I hope you’ll take advantage of the opportunities during this conference to hear from and speak with a number of CBER representatives about these and other initiatives they are working on.
Our Center for Devices and Radiological Health (CDRH) also has been very focused on our COVID-19 response effort, working to evaluate new medical devices to help screen for, diagnose, treat, and protect against COVID-19. Working with the Office of the Chief Scientist, CDRH has authorized more than 700 medical device Emergency Use Authorizations to date in response to the pandemic.
The Center also provided regulatory flexibility through the issuance of guidance documents, many of which included EUA templates with recommendations to help make the EUA request process more efficient for developers.
CDRH also implemented a coordinated response to help address potential device shortages in light of global demand and supply chain disruptions resulting from COVID-19. These proactive and collaborative efforts helped ensure that PPE, ventilators, and other medical devices remained available.
While maintaining this extraordinary COVID-related workload, CDRH continued to meet its other mission-critical responsibilities and even strengthen its work in these areas.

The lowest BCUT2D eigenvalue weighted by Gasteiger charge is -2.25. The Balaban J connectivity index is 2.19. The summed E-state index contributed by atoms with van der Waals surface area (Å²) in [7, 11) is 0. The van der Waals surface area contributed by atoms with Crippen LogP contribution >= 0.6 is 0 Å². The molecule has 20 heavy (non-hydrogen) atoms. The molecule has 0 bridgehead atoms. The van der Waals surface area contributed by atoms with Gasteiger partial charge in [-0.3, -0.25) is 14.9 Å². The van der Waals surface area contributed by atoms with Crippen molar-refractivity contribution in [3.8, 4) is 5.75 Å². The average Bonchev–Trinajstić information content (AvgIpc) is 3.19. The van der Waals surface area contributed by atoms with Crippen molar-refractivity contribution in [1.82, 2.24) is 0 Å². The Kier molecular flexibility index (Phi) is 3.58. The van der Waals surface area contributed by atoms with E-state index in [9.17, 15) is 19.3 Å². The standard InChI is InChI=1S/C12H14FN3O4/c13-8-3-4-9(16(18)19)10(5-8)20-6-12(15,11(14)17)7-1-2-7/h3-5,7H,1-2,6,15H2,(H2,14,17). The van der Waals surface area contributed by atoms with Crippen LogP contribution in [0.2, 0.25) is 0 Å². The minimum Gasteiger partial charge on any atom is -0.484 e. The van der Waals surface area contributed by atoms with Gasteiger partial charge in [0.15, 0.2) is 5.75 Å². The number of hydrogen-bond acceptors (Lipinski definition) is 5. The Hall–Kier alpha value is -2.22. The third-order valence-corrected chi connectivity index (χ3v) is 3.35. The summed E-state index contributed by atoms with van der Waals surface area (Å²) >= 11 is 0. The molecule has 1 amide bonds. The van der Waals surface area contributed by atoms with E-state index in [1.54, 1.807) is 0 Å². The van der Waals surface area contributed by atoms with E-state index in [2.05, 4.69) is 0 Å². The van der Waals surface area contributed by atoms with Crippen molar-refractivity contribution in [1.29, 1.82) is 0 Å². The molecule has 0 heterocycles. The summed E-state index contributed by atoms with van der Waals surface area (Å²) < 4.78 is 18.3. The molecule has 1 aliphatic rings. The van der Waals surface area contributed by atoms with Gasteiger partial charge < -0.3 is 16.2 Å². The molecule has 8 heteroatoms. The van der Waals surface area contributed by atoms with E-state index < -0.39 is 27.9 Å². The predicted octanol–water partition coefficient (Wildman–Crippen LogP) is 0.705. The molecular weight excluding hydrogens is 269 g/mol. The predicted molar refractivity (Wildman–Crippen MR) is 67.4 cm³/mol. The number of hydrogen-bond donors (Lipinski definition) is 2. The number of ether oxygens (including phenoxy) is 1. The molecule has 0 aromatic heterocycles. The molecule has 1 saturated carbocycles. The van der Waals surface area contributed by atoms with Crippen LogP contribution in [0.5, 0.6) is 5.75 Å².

For example, in September of last year, the Center launched the Digital Health Center of Excellence to provide centralized expertise and serve as a resource to ensure that the most cutting-edge digital health technologies are rapidly developed and reviewed
CDRH also unveiled the Biocompatibility Assessment Resource Center, designed to help address the most frequent issues underlying the rejection of medical device submissions. The web-based resources help guide submitters through the steps involved with evaluating biocompatibility and documenting the results.
In addition, CDRH released the Catalog of Regulatory Science Tools, which collates a variety of tools to help ensure that device developers have the right test methods to evaluate innovations. The catalog includes more than 100 tools, including laboratory methods, tissue-mimicking phantoms, and computational modelling and simulations.
CDRH also was able to fulfill another strategic priority -- to participate in 10 established collaborative communities. You can learn about these on the dedicated webpage on FDA.gov.
Because of time limitations, I’ll mention just one, the National Evaluation System for health Technology Coordinating Center Collaborative Community, also known as NESTcc.